I spent this last week in my favourite city in the world, New York. And so here is a week in the life of a London agent in the big apple.
I came principally because my client Frances Ruffelle was to perform in the city for the first time since she won her Tony for performance as Eponine in Les Miserables many moons ago. Her gig, at 54 Below, now the go-to place for cabaret performances of Broadway’s finest, sold out before it was announced, meaning plans are underway for her to return imminently in a larger venue.
New Yorkers flocked to the show, a one-woman piece of theatre developed by producer Danielle Tarento first at Madame Jojo’s, then a sell-out run at the Edinburgh Festival Fringe, culminating in London performances at the Menier Chocolate Factory and Garrick Theatre, and ingeniously directed by Olivier Award-winner Paul Baker.
For New Yorkers, and indeed many fans around the world, Frances (or Frankie as she is affectionately known) is the stuff of theatrical legend: having created one of the most iconic roles in the most successful shows of all time… And for the locals who hadn’t seen her live in decades, they found her in fine voice and defying the laws of gravity better than any Elphaba I know- looking pretty damn fabulous. There were queues for returns, and I was as proud as ever to be her agent.
I’m pleased to say it has led to lots of stateside interest and I introduced her to a top US manager to keep that momentum up after we’ve gone home.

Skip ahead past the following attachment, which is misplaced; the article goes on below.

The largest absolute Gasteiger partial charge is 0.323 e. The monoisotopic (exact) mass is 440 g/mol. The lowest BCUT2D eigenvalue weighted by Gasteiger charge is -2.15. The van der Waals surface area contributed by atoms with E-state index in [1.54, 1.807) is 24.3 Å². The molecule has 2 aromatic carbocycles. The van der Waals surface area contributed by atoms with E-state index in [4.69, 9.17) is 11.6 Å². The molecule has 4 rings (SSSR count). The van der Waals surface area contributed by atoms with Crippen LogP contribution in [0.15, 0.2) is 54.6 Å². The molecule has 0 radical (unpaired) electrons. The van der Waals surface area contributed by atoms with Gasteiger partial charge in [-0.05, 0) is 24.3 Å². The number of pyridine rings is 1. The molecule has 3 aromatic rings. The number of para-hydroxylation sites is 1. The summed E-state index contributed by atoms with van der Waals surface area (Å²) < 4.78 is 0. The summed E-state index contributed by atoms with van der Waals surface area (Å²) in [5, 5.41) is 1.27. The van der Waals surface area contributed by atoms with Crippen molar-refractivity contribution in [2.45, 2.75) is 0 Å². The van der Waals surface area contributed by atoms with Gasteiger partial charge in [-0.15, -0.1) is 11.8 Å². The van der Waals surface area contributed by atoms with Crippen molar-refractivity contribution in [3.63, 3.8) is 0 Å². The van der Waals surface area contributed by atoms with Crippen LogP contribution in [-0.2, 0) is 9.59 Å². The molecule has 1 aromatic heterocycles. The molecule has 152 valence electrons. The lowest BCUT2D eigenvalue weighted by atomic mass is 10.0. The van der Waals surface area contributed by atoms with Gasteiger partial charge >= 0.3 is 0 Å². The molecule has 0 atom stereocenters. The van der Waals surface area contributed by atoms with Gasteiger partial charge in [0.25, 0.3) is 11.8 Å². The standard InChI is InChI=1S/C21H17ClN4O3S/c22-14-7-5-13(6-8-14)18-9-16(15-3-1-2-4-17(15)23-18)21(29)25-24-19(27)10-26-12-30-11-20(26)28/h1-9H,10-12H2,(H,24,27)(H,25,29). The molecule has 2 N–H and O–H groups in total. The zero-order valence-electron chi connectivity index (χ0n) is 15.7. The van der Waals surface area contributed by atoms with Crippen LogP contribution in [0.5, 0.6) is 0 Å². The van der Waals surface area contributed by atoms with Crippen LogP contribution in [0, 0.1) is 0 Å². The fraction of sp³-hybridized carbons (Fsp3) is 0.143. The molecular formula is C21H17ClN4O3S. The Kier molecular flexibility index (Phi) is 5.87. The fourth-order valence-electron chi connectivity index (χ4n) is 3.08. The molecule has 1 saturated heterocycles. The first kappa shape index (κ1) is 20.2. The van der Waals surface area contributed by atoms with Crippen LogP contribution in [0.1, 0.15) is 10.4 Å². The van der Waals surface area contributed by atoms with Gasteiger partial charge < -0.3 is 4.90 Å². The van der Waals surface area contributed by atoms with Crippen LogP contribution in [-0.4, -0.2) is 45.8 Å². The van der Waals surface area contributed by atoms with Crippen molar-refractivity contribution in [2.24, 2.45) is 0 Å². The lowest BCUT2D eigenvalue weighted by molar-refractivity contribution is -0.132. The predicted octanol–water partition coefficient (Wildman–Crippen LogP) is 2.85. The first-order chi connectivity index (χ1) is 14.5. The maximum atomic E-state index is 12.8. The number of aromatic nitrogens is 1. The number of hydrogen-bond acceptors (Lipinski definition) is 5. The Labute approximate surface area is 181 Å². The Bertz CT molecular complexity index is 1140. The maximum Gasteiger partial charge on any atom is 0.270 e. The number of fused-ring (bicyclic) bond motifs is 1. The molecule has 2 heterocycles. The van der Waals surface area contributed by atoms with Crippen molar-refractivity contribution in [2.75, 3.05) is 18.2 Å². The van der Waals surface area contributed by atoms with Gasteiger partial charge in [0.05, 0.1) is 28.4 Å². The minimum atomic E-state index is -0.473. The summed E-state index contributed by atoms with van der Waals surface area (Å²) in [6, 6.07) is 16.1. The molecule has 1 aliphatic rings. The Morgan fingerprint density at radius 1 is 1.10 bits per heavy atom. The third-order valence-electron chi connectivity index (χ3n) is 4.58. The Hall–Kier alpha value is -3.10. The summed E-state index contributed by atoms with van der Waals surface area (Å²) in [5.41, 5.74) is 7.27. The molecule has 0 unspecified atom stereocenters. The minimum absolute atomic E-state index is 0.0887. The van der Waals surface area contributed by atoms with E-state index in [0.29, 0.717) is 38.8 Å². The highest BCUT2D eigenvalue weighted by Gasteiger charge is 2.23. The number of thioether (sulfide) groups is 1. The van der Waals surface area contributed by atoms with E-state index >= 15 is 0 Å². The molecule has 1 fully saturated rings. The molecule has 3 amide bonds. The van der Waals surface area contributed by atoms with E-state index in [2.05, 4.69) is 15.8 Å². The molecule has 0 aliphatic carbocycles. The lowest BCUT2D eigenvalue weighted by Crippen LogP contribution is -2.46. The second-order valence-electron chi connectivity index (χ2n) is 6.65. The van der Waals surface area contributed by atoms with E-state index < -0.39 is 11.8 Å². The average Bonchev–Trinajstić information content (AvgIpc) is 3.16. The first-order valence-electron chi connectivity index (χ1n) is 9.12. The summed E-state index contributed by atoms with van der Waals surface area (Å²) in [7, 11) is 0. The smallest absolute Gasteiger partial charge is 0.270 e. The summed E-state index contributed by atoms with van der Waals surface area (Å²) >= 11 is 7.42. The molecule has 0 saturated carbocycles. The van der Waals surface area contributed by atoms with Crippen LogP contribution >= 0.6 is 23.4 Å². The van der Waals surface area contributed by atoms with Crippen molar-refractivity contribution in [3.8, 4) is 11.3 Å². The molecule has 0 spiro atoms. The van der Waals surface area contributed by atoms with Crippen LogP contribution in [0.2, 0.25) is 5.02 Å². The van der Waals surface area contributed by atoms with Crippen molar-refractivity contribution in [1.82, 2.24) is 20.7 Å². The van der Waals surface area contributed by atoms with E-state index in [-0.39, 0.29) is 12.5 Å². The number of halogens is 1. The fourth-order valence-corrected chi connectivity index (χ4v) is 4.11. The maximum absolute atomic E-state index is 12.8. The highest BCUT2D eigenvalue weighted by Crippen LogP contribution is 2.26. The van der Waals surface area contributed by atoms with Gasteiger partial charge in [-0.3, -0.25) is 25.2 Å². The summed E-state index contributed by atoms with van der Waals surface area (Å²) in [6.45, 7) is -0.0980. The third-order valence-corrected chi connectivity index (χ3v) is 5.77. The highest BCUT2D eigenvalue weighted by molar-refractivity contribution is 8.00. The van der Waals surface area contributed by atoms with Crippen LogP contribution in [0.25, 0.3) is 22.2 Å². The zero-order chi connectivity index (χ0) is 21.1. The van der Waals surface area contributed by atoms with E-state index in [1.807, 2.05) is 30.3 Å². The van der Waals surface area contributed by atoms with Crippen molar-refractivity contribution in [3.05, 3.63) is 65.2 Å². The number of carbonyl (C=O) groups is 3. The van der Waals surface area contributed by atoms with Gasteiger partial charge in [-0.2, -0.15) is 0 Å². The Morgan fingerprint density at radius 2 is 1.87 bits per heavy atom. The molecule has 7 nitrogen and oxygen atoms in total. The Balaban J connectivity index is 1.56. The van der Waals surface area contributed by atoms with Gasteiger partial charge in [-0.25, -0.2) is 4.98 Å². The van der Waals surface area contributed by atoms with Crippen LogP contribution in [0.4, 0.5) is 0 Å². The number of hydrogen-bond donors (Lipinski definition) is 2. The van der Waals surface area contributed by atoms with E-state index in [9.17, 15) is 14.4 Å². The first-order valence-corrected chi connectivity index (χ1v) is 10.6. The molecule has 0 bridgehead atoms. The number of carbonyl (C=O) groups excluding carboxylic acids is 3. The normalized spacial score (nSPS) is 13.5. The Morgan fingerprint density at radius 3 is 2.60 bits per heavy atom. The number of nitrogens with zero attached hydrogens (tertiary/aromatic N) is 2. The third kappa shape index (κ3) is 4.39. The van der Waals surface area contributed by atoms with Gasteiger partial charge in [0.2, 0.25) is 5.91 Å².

Meanwhile, it was a chance to catch up with clients I have in the city: namely Alexandra Silber (a US citizen who spent many years in the West End starting in The Woman in White, Fiddler on the Roof and Carousel, before returning to Broadway for Master Class and to film Law and Order), David Shannon (a West End star, who came to New York on obtaining a green card after a run as Valjean in Les Mis in London) and a new signing Judy Kuhn, a genuine Broadway star who I hope to help return to London in the not to distant future.
I also said hello to the top New York casting directors, agents with whom I share clients, and producers. The other thing I do when I come to New York is see shows that are likely to come to London. I saw Kinky Boots, which I’m told might be London bound, and spied several lead roles that I’m convinced we have serious contenders for, and I also saw the Bette Middler play I’ll Eat You Last about the late super agent Sue Mengers, which, of course, had special resonance for me.
I remember when I first came here, keeping in touch with my office was a nightmare – whereas now it’s like I’m practically in the next room. I can do morning emails over breakfast thanks to hotel wifi and remain in constant contact with the office and my clients. I even held a few meetings by Skype. With trips to the Edinburgh festival and LA for pre-pilot season meetings imminent, the wonders of modern technology mean I can travel working for my clients without losing my finger’s position on the pulse.